Lazar Berman, a bear of a man whom The Times of London called ‘one of the last unabashed exponents of the Romantic tradition of Russian pianism’, was known for the power of his playing and for his prodigious technique but was also capable of great delicacy at the keyboard. The core of his repertoire was the great Romantic and post-Romantic works, from Beethoven to Prokofiev and Shostakovich. Emil Gilels referred to him as a ‘phenomenon of the musical world’. Eloquence presents his complete Deutsche Grammophon recordings over five titles.
For Lazar Berman, a true pianist of the ‘old school’, the music of Prokofiev and Shostakovich were as far as he ventured into the twentieth century, but Prokofiev’s Eighth Sonata was, with Rachmaninov’s ‘Moments musicaux’, his first solo recording for Deutsche Grammophon in 1975. Prokofiev’s suite for ‘Romeo and Juliet’ is comprised of ten pieces in all. On his recording, Berman omitted the first of these (Folk Dance). From tenderness to thunder, Berman impresses with the sheer weight of his conception as well as his insight into this music. The Shostakovich Prelude provided the coupling for his recording of Mussorgsky’s ‘Pictures at an Exhibition’.
Piano Sonata No. 2 in D minor, Op. 14*
Piano Sonata No. 8 in B flat major, Op. 84*
Romeo and Juliet, Op. 75: Nine piano pieces
Preludes, Op. 34 (selection)*
Lazar Berman, piano
*FIRST RELEASE ON CD
Recording Producer: Werner Mayer
Balance Engineers: Günter Hermanns (Piano Sonata No. 2, Romeo and Juliet); Wolfgang Mitlehner (Piano Sonata No. 8); Günter Hermanns, Hans-Peter Schweigmann (Shostakovich)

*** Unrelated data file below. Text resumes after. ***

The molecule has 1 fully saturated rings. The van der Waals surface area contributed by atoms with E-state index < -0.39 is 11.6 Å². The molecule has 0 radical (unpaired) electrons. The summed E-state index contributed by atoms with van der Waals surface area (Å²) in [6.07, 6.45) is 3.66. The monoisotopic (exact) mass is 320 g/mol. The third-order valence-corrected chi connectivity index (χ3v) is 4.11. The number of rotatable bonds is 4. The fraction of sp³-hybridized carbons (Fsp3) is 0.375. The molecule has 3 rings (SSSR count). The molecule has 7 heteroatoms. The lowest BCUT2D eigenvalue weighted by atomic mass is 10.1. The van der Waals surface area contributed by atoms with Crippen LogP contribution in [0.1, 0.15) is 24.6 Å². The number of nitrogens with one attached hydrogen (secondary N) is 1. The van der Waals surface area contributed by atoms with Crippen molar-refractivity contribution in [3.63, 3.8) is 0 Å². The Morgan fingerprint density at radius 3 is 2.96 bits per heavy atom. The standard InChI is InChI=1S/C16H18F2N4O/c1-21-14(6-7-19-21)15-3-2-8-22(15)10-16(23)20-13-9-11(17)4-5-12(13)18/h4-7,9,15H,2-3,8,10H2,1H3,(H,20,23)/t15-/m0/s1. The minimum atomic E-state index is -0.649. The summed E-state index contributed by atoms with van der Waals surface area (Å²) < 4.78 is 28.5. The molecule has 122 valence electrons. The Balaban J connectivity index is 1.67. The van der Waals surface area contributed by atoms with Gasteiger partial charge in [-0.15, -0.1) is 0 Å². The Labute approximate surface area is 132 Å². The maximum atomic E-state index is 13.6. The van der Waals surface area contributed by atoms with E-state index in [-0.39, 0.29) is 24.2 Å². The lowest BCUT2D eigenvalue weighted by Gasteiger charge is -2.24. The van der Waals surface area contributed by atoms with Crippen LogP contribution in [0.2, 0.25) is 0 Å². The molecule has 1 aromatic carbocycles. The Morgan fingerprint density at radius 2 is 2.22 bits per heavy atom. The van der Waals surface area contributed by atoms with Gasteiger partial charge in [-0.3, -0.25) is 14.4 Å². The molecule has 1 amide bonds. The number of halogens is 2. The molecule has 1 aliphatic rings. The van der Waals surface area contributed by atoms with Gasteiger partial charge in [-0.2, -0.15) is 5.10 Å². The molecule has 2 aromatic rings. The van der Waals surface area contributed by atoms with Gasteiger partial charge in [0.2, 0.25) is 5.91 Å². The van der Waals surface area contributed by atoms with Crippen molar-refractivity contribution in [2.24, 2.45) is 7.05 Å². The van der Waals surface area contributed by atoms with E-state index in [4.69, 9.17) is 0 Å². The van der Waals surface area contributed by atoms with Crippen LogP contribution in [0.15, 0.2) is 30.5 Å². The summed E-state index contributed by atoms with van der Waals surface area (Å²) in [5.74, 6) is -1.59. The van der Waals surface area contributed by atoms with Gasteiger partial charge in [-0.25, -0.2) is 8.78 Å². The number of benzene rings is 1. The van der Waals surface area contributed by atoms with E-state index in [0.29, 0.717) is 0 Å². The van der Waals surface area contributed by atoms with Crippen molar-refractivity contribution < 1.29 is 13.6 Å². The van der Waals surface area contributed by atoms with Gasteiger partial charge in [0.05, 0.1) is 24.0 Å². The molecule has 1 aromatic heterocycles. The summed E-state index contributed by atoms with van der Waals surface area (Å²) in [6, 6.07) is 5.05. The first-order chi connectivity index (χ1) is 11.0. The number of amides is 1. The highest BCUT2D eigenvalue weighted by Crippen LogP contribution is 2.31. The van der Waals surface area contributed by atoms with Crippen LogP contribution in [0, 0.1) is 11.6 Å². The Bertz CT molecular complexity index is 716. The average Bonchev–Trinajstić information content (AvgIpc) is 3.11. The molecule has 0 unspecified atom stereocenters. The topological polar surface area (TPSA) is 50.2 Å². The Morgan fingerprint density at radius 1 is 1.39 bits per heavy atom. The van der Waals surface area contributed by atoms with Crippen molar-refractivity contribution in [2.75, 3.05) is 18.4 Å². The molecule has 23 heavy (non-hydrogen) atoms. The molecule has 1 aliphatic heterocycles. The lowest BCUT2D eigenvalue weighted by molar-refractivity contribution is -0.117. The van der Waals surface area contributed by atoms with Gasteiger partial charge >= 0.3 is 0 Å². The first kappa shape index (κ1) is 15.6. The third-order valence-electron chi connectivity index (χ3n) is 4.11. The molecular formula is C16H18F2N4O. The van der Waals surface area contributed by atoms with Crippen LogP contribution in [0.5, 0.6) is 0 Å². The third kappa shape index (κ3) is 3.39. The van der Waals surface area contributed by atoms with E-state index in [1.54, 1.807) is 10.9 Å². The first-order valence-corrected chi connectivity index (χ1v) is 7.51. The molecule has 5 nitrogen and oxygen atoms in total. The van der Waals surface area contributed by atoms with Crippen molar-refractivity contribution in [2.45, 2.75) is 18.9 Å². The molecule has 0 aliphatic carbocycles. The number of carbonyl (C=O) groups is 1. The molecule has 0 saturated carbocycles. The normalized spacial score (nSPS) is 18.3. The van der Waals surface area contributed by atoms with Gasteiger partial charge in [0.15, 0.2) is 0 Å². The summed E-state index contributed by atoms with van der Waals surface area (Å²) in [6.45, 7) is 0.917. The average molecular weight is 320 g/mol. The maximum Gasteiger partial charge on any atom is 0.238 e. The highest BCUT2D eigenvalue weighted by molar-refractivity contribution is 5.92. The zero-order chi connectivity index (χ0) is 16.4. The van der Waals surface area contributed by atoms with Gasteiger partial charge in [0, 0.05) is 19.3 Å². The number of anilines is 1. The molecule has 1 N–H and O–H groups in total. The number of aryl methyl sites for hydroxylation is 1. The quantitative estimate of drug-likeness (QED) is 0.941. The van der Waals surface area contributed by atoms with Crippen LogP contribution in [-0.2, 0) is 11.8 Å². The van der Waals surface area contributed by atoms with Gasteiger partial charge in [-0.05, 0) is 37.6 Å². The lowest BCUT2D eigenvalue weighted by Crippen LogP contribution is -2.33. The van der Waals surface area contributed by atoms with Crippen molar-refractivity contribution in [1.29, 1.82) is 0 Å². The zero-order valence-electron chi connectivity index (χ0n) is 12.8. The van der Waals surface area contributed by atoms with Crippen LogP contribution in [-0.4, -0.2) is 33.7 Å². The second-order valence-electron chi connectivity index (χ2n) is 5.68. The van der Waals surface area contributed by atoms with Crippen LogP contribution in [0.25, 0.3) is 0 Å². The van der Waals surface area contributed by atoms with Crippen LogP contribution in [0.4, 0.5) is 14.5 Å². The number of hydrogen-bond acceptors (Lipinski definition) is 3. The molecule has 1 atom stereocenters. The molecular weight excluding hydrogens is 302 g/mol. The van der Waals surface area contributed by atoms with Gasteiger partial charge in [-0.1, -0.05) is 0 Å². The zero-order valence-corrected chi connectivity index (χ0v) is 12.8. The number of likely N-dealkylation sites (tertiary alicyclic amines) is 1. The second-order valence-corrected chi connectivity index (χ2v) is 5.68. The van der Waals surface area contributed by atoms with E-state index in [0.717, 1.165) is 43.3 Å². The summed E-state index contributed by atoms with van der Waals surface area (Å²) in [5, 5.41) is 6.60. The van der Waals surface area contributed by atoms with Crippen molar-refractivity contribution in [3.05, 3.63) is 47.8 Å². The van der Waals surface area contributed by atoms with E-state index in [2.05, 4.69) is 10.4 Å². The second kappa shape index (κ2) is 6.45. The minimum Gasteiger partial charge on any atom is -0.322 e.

Recording Locations: Jesus-Christus-Kirche, Berlin, Germany, November 1975 (Piano Sonata No. 8); Alter Herkulessaal, Munich, Germany, June 1978 (Piano Sonata No. 2, Romeo and Juliet, Shostakovich)
‘one is awestruck by Berman’s monumental pianism. His touch is alternately light and tender and then thundering as the needs of the music vary … He seems to instil more insight into the performance of this music than do orchestras, something that seems impossible.’ (Prokofiev: Romeo and Juliet) Fanfare
‘The Allegro and Andante movements seem almost neo-Romantic in his hands and yet are not distorted. The final Vivace becomes a real tour de force that leaves one breathless’ (Prokofiev: Sonata No. 2) Fanfare
‘I warm to this [version] in particular for the way Berman seeks out the freshness of colour and the lyricism … His refusal to gabble the quick movements or to ginger them up with an excess of virtuoso agitation, as so many pianists do, is indeed refreshing. I need hardly add that his performance is nothing if not a virtuoso one all the same.’ (Prokofiev: Sonata No. 2) Gramophone